From the beach to the bar, hanging where the locals are
I have a list of destinations on my iPhone’s notepad. At 136 lines long (and counting), it acts as my travel bible, and expands when I read an article, see a savvy snap on Instagram, or hear a local suggest a restaurant or hotel that fits my fancy. Toronto’s eats and sleeps occupy a good chunk of these nomadic notes.
In spring 2013, I met some Toronto-based journalists while traveling. Knowing I’d be visiting Canada’s largest city in early summer, I ran my list of Toronto picks by them. My newfound globetrotting friends agreed with most of my selections, told me to drop a few, as well as added their local favorites to the expanding mix!
When I hit the ground in Toronto, I hit it running, armed with in-the-know finds, plus a few of my own anticipated discoveries. Then, I panicked. En route to the restaurants and urban beaches and museums firmly planted in my itinerary, I found more and more I wanted to check out. In a state of information overload, I met with a friend and local. She slowed my pace and encouraged me to take baby steps through the major metro. While I wanted to see it all as a first-time visitor, I realized I would have to prioritize.
We met at a light rail transit stop, where she handed me a vintage-looking silver token – I love that Toronto uses real tokens – to insert in the fare slot. After a five-minute buzz down Queen Street, we ended up at The Drake Hotel – one of Toronto’s indie check-ins – for coffee, lunch, and a shopping session. I liked it the second I saw it. The coffee shop poured good brew (but I was mostly enamored by the lengthy chandelier made out of multicolored bike frames); the Drake General Store had stuff like skinny camo ties and lip balm promising the wearer will “look and feel Canadian instantly”; and the rooftop restaurant had a watermelon, mint, and goat cheese salad to write home about. Three spots checked off my list, bazillions to go.
Our where-the-locals-lounge mission took us back down Queen Street on foot to browse off-list stops like Nadège, a patisserie-come-gallery, where the macarons are the Monets and the mini croissants are the Cézannes. Pretty pleased I’d had a mini salad for lunch, treat time quickly followed.
Viewfinder Tip: Walk as much as possible when you’re exploring a new city. It’s amazing what you find when you travel slowly.
The afternoon took us to the Royal Ontario Museum (pictured at the top), the most visually stunning building in Toronto – I could stare at it all day. Originally opened in 1914, it was partially redesigned by Daniel Libeskind in 2005 to look like a deconstructed crystal. While I’m not sure if locals lounge here – it’s a massive space with 6 million objects and 30 galleries – they probably sip coffee while gawking at its grander.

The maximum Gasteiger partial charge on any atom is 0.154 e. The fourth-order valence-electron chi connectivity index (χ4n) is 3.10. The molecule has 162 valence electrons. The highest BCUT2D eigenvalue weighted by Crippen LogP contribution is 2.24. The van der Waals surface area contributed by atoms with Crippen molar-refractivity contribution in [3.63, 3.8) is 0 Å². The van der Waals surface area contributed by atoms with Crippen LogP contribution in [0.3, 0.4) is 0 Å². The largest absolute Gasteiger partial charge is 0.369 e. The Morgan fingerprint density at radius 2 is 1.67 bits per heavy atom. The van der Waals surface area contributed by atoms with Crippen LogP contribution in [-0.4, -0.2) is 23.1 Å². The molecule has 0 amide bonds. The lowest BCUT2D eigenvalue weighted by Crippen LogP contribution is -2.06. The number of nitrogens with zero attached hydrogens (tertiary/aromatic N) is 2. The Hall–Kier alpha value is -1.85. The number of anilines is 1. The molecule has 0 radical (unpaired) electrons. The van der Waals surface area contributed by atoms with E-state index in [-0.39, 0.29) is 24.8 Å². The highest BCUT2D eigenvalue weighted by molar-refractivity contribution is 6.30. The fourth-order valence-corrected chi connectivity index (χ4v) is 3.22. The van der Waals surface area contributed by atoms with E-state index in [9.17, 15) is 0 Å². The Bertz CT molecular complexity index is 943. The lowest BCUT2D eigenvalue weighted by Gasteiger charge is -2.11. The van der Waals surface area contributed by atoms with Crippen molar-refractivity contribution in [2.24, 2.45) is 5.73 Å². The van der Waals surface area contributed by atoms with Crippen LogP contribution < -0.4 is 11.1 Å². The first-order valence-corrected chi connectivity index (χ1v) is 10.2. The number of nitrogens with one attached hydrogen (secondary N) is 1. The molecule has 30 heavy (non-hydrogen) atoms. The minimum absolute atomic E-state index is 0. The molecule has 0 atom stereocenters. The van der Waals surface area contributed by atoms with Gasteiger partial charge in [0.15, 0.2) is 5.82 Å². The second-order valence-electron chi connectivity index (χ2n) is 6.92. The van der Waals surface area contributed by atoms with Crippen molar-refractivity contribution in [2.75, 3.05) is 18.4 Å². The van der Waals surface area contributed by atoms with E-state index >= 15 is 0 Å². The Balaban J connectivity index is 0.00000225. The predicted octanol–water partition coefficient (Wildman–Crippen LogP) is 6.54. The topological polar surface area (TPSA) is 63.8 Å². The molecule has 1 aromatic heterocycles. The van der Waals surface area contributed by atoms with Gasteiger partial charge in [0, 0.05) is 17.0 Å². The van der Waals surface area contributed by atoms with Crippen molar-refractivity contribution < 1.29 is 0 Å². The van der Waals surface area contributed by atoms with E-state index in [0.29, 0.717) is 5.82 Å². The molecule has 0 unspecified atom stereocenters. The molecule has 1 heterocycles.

That evening I was flying solo. Making sure to fill my Toronto time with more townie (vs tourist) hangouts, I double-checked my dinner decision with a local: the chef at the Templar Hotel, a sleeker than sleek urban villa where I slept during part of my stay. He confirmed my nearby selection.
I sat by myself at Patria’s bar. Strangely, I didn’t feel lonely. The design of the restaurant – think Spanish tapestry meets edgy – and my sparkling rose kept me company (so did the bartender). Over Datiles con Tocino Iberico (bacon-wrapped peppers stuffed with dates and manchego cheese), we talked about an apropos topic: the best Canadian bacon cooking techniques (brush it with maple syrup, then bake it, by the way).
The next day I hit Sugar Beach, a pink umbrella-studded sandy stretch where downtown Torontonians don bathing suits and seek a summer glow (in season, of course). This was the relaxation part of my list – imperative on a busy urban itinerary. In the evening, I met with more friends in Toronto’s Ossington neighborhood at Pizzeria Libretto. This is a real-deal pizza place; Edison-style bulbs strung over marble tables create the environs, and an oven built in Naples by a 3rd generation pizza oven craftsman creates the cuisine. My blistering hot margherita pizza, baking for a swift 90 seconds, was Italy-good.
My final foray into local lounging drew me downstairs, a block from dinner, to an off-list dive bar. Cowboyed-up in western motifs and live folk bands, The Dakota Tavern reminded me of friends’ rumpus rooms when I was growing up: wood paneling, exposed brick, a bar saddled with barrel stools, and a piano in the corner. I felt at home. Herein lies the moral of this Toronto tale: make your list, check it twice, and consult a local to confirm what’s nice.
What have been your best travel finds as a result of chatting with locals?
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